New UF master's degree to help doctors become better teachers
GAINESVILLE, Fla. — The University of Florida has established a new master’s degree program geared toward helping physicians be better teachers and training them to be scholars in the field.
The colleges of Education and Medicine have joined forces to offer an online joint master’s degree program, which will begin in the fall and is open to physicians across Florida.
“Most faculty arrive at their position without any formal training in teaching techniques and best practices,” said Dr. Marian Limacher, senior associate dean for faculty affairs and professional development in the College of Medicine. “They have been students so long themselves they have developed their own style, but it may not be founded in best practices.”
Teaching is generally not a skill taught in medical school, as physicians-in-training are more focused on learning about the process of disease and how to treat patients. But as physicians move forward in their careers and begin to teach medical students, residents and fellows, there is a need for more advanced knowledge in instructional strategies and also research methods used to measure educational outcomes, which differ from the research techniques used in medical science.
“Many health science professionals have been exposed to a monochromatic view of education that is lecture-based and behavioristically driven,” said Erik Black, an assistant professor in the College of Medicine department of pediatrics and the College of Education School of Teaching and Learning. “That is not necessarily where medical education is going. Today, there is a growing emphasis on small group learning, team-based learning and constructivist principles of instruction and learning.
“There is a need for medical educators to learn about and incorporate more contemporary educational methods. It is something students request and something faculty want but do not necessarily know how to deliver.”
The 36-hour master’s degree program will arm physicians with instructional strategies they can use in the clinical education setting and give them the tools to assess educational efforts, as well. Courses include subjects such as instructional design, research methods in professional and medical education, adult teaching and learning and more.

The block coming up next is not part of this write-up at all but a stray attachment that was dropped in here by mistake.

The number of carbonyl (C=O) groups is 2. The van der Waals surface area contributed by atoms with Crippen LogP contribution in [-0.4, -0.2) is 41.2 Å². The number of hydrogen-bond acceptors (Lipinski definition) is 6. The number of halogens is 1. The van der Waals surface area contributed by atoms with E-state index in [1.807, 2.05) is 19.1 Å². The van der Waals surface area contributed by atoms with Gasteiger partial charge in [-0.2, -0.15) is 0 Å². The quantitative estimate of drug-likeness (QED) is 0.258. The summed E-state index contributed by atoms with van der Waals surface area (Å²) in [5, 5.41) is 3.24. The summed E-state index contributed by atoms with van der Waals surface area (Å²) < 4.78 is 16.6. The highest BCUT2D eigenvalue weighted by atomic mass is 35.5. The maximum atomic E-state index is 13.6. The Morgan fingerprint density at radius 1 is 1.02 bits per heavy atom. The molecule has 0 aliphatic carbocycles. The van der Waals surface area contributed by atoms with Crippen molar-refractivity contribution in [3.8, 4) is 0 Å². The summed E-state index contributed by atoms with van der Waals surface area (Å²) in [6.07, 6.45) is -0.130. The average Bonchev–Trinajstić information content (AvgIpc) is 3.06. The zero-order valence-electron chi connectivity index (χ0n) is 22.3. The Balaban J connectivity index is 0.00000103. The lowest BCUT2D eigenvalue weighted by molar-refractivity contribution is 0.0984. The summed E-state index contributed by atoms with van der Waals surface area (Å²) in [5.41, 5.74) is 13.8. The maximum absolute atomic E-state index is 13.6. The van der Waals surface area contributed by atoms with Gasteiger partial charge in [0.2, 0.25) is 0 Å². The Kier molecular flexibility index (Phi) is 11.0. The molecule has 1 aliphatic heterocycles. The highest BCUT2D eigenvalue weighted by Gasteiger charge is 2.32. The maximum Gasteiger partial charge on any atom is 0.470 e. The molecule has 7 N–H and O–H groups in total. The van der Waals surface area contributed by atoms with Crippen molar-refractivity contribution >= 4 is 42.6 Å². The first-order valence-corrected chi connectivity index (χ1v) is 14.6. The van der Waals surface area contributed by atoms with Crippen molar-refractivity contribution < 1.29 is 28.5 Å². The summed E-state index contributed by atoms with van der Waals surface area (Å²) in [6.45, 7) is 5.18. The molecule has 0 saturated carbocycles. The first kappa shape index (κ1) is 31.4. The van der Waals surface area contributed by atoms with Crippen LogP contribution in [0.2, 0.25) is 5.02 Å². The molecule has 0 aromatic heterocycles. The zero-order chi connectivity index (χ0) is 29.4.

The program stems from a pilot project faculty members in the colleges of Education and Medicine have been working on for the past two years. As part of that project, funded by the Department of Education’s Fund for the Improvement of Postsecondary Education, five UF physicians and a pharmacist are receiving master’s degrees in education, with a focus on using technology in education.
“We see so much potential in the connection between our two colleges. It is a unique arrangement and has helped us to move this work along,” said Elizabeth Bondy, a professor and director of the School of Teaching and Learning in the College of Education. “At the bedside, there is a lot of teaching and learning that goes on in those moments. What we do in the School of Teaching and Learning is focus on teaching and learning in diverse settings.”
Eventually, the program likely will be opened up to professionals in other health fields, Black said.
For clinical educators in the College of Medicine, the issue is particularly important. The college is currently revising its tenure and promotion guidelines so that faculty who have pursued advanced education in teaching and who are conducting research in medical education can use this in their tenure applications, Limacher said.
“We think this program will have appeal to a number of folks within the College of Medicine,” Limacher said. “The interest is there.”
- April Frawley Birdwell , email@example.com, 352-273-5817